Scoutsí abilities put to test at Klondike Derby

By Dick Mason, The Observer March 04, 2011 03:13 pm

Boy Scouts push a sled across a field in a competition during the annual Klondike Derby at Anthony Lakes on Saturday. JOANNA BRADSHAW photo
Boy Scouts push a sled across a field in a competition during the annual Klondike Derby at Anthony Lakes on Saturday. JOANNA BRADSHAW photo

Conquering the cold with snow.

Close to 50 Boy Scouts accomplished this seemingly paradoxical feat while proving their winter mettle at the annual Klondike Derby Feb. 25-26 at Anthony Lakes.

The event tested the scouts’ snow shelter building, sled racing, wall climbing, knot tying, fire building abilities and more.

“They had a great time. They were pretty excited,’’ said Bryon Quebbeman of La Grande, a Troop 586 volunteer who helped run the Klondike Derby.

The competitive event was held at the Mud Lake Campground across from the Anthony Lakes Ski Area. The approximately 50 Boy Scouts were led by close to 20 adult volunteers. The scouts overcame the potentially disabling effects of temperatures that reached 15 degrees below zero  by making wise use of snow.

Scouts kept plastic containers of water from freezing by putting them into the snow. This kept the liquid from freezing because the snow insulated the containers from the cold.

The white stuff also helped some of the Boy Scouts stay relatively warm at night. These were the scouts who slept in snow shelters. The structures shielded the boys from wind and contained the heat their bodies generated while sleeping inside.

A number of snow shelters had two levels, and these were the most comfortable, Quebbeman said. The two-level shelters remained relatively tepid because snow is warmer than sub-freezing air. Quebbeman explained that the warmer air rose in the two-level snow shelters and was caught on the top level. The temperature in the second level of the shelters, also boosted by the camper’s body heat, remained between 25 and 30 degrees, which was warmer than the one-level snow structures.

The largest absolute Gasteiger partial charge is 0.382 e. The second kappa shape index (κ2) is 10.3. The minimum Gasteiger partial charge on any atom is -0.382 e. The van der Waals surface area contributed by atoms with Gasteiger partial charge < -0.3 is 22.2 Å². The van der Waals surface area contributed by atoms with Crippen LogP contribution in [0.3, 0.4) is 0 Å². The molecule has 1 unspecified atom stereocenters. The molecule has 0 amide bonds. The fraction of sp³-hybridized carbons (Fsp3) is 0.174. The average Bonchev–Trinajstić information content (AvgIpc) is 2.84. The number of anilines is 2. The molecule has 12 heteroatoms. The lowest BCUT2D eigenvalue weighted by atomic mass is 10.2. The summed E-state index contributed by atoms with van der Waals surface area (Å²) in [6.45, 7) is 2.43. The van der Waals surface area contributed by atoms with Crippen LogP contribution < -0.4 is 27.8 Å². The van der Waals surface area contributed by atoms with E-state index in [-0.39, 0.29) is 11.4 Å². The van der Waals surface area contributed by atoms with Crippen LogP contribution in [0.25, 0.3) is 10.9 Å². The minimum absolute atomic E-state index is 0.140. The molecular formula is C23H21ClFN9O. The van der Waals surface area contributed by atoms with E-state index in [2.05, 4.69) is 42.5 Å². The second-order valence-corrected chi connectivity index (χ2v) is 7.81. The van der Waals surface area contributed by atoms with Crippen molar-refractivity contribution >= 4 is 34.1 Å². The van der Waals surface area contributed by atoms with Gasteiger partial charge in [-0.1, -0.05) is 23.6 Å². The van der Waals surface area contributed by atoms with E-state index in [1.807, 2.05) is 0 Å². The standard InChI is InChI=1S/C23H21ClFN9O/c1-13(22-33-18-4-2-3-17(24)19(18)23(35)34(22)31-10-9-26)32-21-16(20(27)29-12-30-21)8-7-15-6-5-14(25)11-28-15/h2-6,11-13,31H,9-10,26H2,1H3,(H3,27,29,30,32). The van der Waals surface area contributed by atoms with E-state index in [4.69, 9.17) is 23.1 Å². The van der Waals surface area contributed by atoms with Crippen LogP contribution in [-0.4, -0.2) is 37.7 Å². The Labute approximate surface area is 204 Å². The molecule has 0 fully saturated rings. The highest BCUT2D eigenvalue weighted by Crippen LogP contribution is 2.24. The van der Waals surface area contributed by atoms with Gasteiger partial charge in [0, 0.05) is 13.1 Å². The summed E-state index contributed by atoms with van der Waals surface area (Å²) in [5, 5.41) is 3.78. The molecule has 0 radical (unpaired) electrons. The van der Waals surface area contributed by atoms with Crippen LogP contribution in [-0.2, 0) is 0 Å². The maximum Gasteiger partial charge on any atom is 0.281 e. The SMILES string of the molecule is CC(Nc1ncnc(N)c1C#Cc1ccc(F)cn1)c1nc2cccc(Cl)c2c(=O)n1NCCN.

Scouts sleeping in their snow caves had to adhere to strict safety rules. Nobody could bring in a flame or fuel because of the hazard they pose in a enclosed environment.

All the snow structures were dug the week before by scouts and adults. The structures are always dug well before the Klondike Derby because it involves an enormous amount of work, Quebbeman said. He explained if the structures were dug late in the day of the derby scouts would be wet from perspiration when they crawled into their sleeping bags, making it more likely they would get chilled.

All competitive events were conducted Saturday.

In the fire-building test scout troops had to burn a piece of string four feet off the ground. The troops that built fires with higher levels of kindling did much better than those that attempted to generate four-foot high flames.

Foot speed and strength were put to the test during sled races — not the downhill variety but ones in which scouts pushed sleds across a flat field of snow. Most sleds were made of wood, but some were made of metal and others of PVC pipe. Each sled had to have a scout on it.

Boy Scouts in some events played the role of Vikings invading a wall-protected village many centuries ago. They scaled eight-foot plywood walls with ropes, fired soccer balls over walls with wooden catapults, broke down pallets with a battering ram and more while playing the role of invaders.

In an activity at the end of the derby scouts pretended they were in blizzard-like conditions and needed to keep themselves together as a group. They tied themselves to each other using bow-line knots. This is a knot used to create a loop that does not tighten, Quebbeman said.

Troop 586 of La Grande was the overall Klondike Derby winner.

The Klondike Derby has been conducted annually in Northeast Oregon for more than three decades.